Given the choices, we found that only 9% of the 550 respondents said that the reason was because “They don’t work hard enough.”
If we drill down deeper, we find that there is a significant difference in how members of our political parties view the question of why poor people are poor. Below is a comparative chart reflecting the responses of Republicans, Democrats and Independents.
Republicans (in red) are eight times more likely than Democrats (in blue) to fault the poor for being poor (24% to 3% on the chart).
However, this conclusion does not tell us why Republicans are so much more prone blame the poor. However, if we drill down further, we find that demographic factors are not nearly as important as political affiliation.
First, the difference between men and women:
While men are nearly twice as likely as women to blame the poor, this is not nearly as pronounced as party affiliation.
What about race?
Well then, what about the income level of the respondent?
We looked at three levels of household income: (a) Less than $50,000 per year, (b) Between $50,000 and $150,000 per year and (c) Over $150,000 per year. While the wealthiest of the three groups is most likely to fault the poor for being poor, it is not really statistically significant compared to the two other groups.
So, here is what we have learned from these comparisons:
- Of the four variables we have examined, two might be considered “status offenses.” In other words, they have to do with a person’s status such as gender or race rather than anything that reflects the content of their character. Those two variables do not seem to play a major role in determining how an individual views the question of why poor people are poor.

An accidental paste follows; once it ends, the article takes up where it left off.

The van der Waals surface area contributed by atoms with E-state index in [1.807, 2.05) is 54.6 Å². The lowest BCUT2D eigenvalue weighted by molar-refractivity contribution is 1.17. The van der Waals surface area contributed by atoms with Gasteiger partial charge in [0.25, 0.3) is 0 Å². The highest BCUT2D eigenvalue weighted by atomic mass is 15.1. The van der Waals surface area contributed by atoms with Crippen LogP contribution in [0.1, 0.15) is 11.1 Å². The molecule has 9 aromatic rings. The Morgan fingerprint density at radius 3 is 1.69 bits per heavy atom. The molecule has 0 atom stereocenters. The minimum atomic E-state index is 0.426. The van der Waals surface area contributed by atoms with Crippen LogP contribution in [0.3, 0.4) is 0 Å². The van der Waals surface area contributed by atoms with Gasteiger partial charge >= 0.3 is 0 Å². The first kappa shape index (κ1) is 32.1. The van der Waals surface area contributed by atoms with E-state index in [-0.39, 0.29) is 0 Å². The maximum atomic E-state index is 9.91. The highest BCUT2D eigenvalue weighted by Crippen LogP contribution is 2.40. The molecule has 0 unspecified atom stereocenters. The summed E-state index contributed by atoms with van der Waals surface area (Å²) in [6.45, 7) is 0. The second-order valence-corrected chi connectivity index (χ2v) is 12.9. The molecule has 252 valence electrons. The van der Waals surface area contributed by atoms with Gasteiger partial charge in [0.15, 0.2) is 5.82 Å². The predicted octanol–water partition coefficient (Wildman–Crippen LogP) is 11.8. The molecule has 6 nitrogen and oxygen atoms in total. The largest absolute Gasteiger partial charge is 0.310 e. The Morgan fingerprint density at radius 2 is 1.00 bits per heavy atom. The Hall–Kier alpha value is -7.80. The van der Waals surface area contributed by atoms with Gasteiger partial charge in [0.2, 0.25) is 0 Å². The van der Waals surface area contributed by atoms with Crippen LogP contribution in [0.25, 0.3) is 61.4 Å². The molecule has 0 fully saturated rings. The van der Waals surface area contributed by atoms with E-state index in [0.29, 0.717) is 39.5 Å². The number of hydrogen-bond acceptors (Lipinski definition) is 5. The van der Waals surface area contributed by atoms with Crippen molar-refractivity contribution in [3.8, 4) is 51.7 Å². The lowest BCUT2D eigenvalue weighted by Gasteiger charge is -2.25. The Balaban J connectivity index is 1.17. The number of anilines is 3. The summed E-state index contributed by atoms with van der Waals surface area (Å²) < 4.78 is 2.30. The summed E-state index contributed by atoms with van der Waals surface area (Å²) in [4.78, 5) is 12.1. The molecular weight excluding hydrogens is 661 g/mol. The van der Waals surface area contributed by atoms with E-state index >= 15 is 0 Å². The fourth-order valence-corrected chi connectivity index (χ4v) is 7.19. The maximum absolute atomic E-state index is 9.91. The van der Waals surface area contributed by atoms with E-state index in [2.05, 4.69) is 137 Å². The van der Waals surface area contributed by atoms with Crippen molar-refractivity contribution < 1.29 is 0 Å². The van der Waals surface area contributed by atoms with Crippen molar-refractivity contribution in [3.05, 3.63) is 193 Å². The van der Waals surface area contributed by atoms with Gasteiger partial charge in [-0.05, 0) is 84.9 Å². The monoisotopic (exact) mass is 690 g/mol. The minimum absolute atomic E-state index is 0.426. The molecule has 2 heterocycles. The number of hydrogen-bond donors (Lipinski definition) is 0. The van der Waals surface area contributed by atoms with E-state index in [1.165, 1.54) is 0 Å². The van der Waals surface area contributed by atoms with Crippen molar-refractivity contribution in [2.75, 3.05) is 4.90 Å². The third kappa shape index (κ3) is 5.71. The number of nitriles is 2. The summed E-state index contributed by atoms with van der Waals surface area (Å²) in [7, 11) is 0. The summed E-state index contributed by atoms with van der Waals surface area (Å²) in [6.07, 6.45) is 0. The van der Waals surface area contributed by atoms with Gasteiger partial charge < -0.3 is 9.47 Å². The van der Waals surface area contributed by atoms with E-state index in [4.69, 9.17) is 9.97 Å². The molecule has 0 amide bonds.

- The third variable is income. In one sense this variable should be disqualified because it implies a self-fulfilling prophesy: that your income level would reflect how you feel about why some people are at your income level and others aren’t. Whether the prophesy is at work or not, we find that these are no significant differences in responses by income level.
- The final variable is party affiliation. It is important to note that these affiliations are not “status offenses” like gender and race. They reflect a choice that an individual has made. In fact, of the four variables, it is the only one that is a choice because contrary to what a few believe, people do not choose their income levels.
Political party is largely a choice. It’s different from religion where some people do not have the freedom to change allegiances and others do not avail themselves of that opportunity (including freedom from religion).
As we see the clear differences between Republicans and Democrats on the question of why some people are poor while others are not, we are still at somewhat of a loss as to why or how the brains operate differently. This is a phenomenon that behavior scientists are studying. We hope to contribute to their body of knowledge.
*Occasional Planet interviewed 550 Americans on January 14-15, 2016, using the services of the online-site Survey Monkey. The sample size is reliable +/- 4.5%, 95% of the time. It is demographically balanced by gender, ethnicity, age, income and geographic region.